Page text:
Wednesday 21st August 2013.

A drop of rain this morning, and it’s quite a bit cooler too, but still okay for a bike-ride around Radcliffe.
Around the canal the greenery is just about at its summer zenith and it’s a very rustic ride, at the moment, for the Radcliffe to Bury cyclist. Or walker.
You’d think, cycling or walking past all this water, that there’d be a glut of the precious stuff, but no, it’s not quite so. In fact one or two areas of Great Britain are always short of water. Particularly affected is the south-east. Mind you, the population, in those parts, is pretty thick on the ground. That’s why parliament is situated around there. With over six hundred wise-men and women attempting to run the public-sector (which directly or indirectly controls, if not runs our water) you’d think that the water system would be geared to allow for population and internal migration fluctuations with quite a bit of safe leeway. But no. Parts of our water system are still based on Victorian underground plumbing and one or two bits are actually Roman! (I first wrote that, on the ‘net, in 1996. And nothing has changed!) So, although the logo, on a water-bill, may change from time to time, our water treatment and supply system is, just about, coping with demand. Sort this out, properly, and then, when there’s enough water to use, without it being, for the general public, rationed, and I’d be prepared to give Fracking a go to bolster our gas reserves.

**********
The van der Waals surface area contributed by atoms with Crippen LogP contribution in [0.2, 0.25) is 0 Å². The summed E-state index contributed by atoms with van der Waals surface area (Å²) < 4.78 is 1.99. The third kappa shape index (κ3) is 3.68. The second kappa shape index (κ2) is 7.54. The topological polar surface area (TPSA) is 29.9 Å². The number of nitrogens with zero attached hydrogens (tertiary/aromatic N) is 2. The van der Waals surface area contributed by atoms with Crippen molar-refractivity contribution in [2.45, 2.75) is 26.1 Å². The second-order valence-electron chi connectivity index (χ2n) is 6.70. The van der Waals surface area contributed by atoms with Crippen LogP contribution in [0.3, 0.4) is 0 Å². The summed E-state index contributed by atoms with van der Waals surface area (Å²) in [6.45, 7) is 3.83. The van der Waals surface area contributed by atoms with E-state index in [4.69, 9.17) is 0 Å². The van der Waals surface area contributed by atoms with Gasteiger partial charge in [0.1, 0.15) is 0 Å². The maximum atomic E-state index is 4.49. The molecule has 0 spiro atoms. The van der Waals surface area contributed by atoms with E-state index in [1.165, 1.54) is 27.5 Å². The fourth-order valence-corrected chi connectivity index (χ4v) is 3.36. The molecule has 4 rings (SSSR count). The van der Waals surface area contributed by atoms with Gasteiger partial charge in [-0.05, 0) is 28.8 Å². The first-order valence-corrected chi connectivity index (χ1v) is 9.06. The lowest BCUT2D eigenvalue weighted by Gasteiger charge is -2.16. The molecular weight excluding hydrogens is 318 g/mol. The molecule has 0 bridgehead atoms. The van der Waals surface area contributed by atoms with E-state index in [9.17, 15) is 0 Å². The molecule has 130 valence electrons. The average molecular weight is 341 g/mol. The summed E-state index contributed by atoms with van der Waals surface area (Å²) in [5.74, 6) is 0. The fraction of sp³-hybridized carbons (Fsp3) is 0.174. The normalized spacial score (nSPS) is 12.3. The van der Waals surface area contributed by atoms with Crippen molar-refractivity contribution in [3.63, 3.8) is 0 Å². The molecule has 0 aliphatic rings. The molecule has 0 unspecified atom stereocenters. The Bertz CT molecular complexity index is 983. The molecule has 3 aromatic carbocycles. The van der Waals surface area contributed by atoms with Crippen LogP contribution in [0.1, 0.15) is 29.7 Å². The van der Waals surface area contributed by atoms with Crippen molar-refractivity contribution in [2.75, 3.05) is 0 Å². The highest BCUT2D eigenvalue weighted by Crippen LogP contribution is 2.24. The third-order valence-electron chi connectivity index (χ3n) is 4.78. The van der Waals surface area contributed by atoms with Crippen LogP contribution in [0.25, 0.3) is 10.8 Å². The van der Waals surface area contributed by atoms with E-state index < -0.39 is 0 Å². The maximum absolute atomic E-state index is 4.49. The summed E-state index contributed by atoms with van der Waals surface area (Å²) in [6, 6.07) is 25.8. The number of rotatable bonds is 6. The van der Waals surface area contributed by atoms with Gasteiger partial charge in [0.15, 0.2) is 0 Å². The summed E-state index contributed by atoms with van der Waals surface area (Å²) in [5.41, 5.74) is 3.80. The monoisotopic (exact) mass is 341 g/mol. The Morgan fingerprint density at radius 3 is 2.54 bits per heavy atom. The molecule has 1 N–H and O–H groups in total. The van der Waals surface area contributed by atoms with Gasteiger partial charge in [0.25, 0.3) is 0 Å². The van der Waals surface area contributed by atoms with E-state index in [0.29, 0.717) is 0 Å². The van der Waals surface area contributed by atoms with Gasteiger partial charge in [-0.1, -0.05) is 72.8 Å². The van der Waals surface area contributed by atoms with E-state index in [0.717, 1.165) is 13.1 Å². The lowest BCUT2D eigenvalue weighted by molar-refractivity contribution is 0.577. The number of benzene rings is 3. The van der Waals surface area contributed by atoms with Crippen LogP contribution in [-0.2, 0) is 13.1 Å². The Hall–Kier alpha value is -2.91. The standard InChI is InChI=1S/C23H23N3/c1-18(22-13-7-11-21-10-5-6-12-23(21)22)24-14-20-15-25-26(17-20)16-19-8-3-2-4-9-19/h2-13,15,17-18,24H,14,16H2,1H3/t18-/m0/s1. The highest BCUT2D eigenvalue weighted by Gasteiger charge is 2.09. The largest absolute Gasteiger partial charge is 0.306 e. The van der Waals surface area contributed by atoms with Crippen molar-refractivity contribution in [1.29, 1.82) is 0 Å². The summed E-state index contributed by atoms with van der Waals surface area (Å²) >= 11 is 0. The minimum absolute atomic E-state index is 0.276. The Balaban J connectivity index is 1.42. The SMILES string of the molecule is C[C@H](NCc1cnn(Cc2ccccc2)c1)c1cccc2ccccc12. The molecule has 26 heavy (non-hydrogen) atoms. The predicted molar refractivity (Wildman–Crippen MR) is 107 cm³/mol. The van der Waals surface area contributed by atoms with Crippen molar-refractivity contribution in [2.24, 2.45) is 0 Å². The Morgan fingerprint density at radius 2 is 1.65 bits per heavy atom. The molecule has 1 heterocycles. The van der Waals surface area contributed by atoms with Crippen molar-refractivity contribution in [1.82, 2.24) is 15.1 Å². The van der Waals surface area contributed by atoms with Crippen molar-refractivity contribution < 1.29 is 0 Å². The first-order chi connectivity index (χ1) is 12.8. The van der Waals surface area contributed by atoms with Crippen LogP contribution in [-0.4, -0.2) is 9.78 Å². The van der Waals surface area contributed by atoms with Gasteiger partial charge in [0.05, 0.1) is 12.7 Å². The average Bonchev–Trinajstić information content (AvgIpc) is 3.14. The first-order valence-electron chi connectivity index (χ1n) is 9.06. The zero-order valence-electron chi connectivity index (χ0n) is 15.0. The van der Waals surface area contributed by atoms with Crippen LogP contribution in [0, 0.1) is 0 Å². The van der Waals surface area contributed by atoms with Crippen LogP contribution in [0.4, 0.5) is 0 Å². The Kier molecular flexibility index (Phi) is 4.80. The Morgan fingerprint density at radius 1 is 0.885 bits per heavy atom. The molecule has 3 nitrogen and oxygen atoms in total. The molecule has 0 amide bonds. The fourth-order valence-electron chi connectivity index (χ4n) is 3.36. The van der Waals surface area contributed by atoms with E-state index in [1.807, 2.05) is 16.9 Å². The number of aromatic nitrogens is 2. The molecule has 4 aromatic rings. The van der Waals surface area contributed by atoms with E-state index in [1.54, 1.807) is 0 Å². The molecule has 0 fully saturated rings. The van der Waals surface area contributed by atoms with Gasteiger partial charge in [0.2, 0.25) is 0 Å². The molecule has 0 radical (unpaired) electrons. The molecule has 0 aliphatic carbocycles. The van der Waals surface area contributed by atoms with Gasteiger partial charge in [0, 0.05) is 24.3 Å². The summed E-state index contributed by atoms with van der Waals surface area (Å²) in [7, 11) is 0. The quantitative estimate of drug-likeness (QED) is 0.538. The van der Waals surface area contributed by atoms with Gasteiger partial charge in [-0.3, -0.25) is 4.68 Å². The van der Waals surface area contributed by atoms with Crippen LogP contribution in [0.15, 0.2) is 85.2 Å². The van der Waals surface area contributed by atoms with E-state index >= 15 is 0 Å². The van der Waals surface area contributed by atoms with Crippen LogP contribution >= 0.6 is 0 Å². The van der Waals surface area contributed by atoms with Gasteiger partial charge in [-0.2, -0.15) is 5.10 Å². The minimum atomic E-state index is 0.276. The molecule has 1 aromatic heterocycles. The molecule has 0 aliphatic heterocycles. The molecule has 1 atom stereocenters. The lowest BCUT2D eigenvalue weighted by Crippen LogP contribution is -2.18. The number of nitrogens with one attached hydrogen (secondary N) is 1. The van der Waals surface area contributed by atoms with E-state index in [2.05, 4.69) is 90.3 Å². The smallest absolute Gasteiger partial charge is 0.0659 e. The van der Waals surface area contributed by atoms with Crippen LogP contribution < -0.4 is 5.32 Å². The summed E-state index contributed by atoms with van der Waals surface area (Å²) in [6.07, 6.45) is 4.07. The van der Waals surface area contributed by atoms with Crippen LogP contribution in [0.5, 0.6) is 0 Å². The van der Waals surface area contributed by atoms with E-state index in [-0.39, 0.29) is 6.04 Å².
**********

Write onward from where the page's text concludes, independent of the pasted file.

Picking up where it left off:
Cheaper gas? Oh no. That’ll never happen. Not when those governmental have an ongoing debt of £1,200,000,000,000.00p or more.
But, locally, there is apparently a little brightness at the end of the tunnel. Bury has been granted over £250,000.00p by the Heritage Lottery Fund to fund excavation ‘digs’ at Ye Olde Radcliffe Tower and surrounding areas. With money from other, local sources, the total fund will be nearly £500,000.00p. The idea is that stuff learned by the dig about Radcliffe will add to the knowledge of local teachers, students and school-children.
Which would be great, if those teachers, students and school-children of secondary age, actually had a school in Radcliffe!

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